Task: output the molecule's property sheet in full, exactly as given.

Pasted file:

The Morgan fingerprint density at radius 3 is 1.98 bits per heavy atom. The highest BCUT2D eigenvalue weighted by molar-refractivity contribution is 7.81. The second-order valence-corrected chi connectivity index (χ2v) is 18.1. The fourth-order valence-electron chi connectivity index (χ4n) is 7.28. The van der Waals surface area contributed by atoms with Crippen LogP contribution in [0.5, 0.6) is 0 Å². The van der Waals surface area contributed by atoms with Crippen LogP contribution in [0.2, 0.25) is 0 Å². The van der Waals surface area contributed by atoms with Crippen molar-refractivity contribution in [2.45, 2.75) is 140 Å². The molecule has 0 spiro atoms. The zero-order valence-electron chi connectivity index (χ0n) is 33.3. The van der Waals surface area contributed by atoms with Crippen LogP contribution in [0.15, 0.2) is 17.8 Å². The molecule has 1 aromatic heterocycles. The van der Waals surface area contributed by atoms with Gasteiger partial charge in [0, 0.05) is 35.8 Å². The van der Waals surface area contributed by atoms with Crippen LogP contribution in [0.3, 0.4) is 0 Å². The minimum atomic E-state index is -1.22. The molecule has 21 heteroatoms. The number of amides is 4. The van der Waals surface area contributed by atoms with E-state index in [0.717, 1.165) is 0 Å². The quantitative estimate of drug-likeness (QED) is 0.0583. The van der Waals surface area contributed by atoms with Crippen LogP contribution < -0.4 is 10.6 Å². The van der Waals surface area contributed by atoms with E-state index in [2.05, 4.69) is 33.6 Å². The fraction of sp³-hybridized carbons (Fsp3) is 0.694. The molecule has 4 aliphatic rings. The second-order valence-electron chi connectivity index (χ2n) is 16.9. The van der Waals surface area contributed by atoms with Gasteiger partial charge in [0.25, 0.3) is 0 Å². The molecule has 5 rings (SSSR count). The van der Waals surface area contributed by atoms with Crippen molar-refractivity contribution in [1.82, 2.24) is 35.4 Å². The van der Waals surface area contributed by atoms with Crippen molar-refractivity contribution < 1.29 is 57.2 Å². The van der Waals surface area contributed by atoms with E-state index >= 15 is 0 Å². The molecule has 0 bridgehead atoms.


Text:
The Morgan fingerprint density at radius 3 is 1.98 bits per heavy atom. The highest BCUT2D eigenvalue weighted by molar-refractivity contribution is 7.81. The second-order valence-corrected chi connectivity index (χ2v) is 18.1. The fourth-order valence-electron chi connectivity index (χ4n) is 7.28. The van der Waals surface area contributed by atoms with Crippen LogP contribution in [0.5, 0.6) is 0 Å². The van der Waals surface area contributed by atoms with Crippen LogP contribution in [0.2, 0.25) is 0 Å². The van der Waals surface area contributed by atoms with Crippen molar-refractivity contribution in [2.45, 2.75) is 140 Å². The molecule has 0 spiro atoms. The zero-order valence-electron chi connectivity index (χ0n) is 33.3. The van der Waals surface area contributed by atoms with Crippen LogP contribution in [0.15, 0.2) is 17.8 Å². The molecule has 1 aromatic heterocycles. The van der Waals surface area contributed by atoms with Gasteiger partial charge in [0, 0.05) is 35.8 Å². The van der Waals surface area contributed by atoms with Crippen LogP contribution in [0.3, 0.4) is 0 Å². The minimum atomic E-state index is -1.22. The molecule has 21 heteroatoms. The number of amides is 4. The van der Waals surface area contributed by atoms with E-state index in [0.717, 1.165) is 0 Å². The quantitative estimate of drug-likeness (QED) is 0.0583. The van der Waals surface area contributed by atoms with Crippen LogP contribution < -0.4 is 10.6 Å². The van der Waals surface area contributed by atoms with E-state index in [2.05, 4.69) is 33.6 Å². The fraction of sp³-hybridized carbons (Fsp3) is 0.694. The molecule has 4 aliphatic rings. The second-order valence-electron chi connectivity index (χ2n) is 16.9. The van der Waals surface area contributed by atoms with Gasteiger partial charge in [0.25, 0.3) is 0 Å². The molecule has 5 rings (SSSR count). The van der Waals surface area contributed by atoms with Crippen molar-refractivity contribution in [1.82, 2.24) is 35.4 Å². The van der Waals surface area contributed by atoms with Crippen molar-refractivity contribution < 1.29 is 57.2 Å². The van der Waals surface area contributed by atoms with E-state index >= 15 is 0 Å². The molecule has 0 bridgehead atoms.